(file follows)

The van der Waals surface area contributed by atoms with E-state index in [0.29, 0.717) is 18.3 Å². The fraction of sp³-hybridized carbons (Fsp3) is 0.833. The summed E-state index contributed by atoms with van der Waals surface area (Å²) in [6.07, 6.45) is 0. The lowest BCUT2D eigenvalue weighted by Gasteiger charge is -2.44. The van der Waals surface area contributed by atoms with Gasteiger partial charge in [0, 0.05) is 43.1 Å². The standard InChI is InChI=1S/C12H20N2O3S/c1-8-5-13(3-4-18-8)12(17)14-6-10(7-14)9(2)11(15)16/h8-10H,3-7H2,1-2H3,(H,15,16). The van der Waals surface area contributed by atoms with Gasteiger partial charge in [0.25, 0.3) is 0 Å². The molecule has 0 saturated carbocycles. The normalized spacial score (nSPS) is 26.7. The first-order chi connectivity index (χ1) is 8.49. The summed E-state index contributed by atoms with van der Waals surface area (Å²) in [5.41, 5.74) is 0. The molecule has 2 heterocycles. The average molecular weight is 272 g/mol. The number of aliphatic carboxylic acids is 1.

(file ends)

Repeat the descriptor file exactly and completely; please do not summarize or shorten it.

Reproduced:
The van der Waals surface area contributed by atoms with E-state index in [0.29, 0.717) is 18.3 Å². The fraction of sp³-hybridized carbons (Fsp3) is 0.833. The summed E-state index contributed by atoms with van der Waals surface area (Å²) in [6.07, 6.45) is 0. The lowest BCUT2D eigenvalue weighted by Gasteiger charge is -2.44. The van der Waals surface area contributed by atoms with Gasteiger partial charge in [0, 0.05) is 43.1 Å². The standard InChI is InChI=1S/C12H20N2O3S/c1-8-5-13(3-4-18-8)12(17)14-6-10(7-14)9(2)11(15)16/h8-10H,3-7H2,1-2H3,(H,15,16). The van der Waals surface area contributed by atoms with Gasteiger partial charge in [0.25, 0.3) is 0 Å². The molecule has 0 saturated carbocycles. The normalized spacial score (nSPS) is 26.7. The first-order chi connectivity index (χ1) is 8.49. The summed E-state index contributed by atoms with van der Waals surface area (Å²) in [5.41, 5.74) is 0. The molecule has 2 heterocycles. The average molecular weight is 272 g/mol. The number of aliphatic carboxylic acids is 1.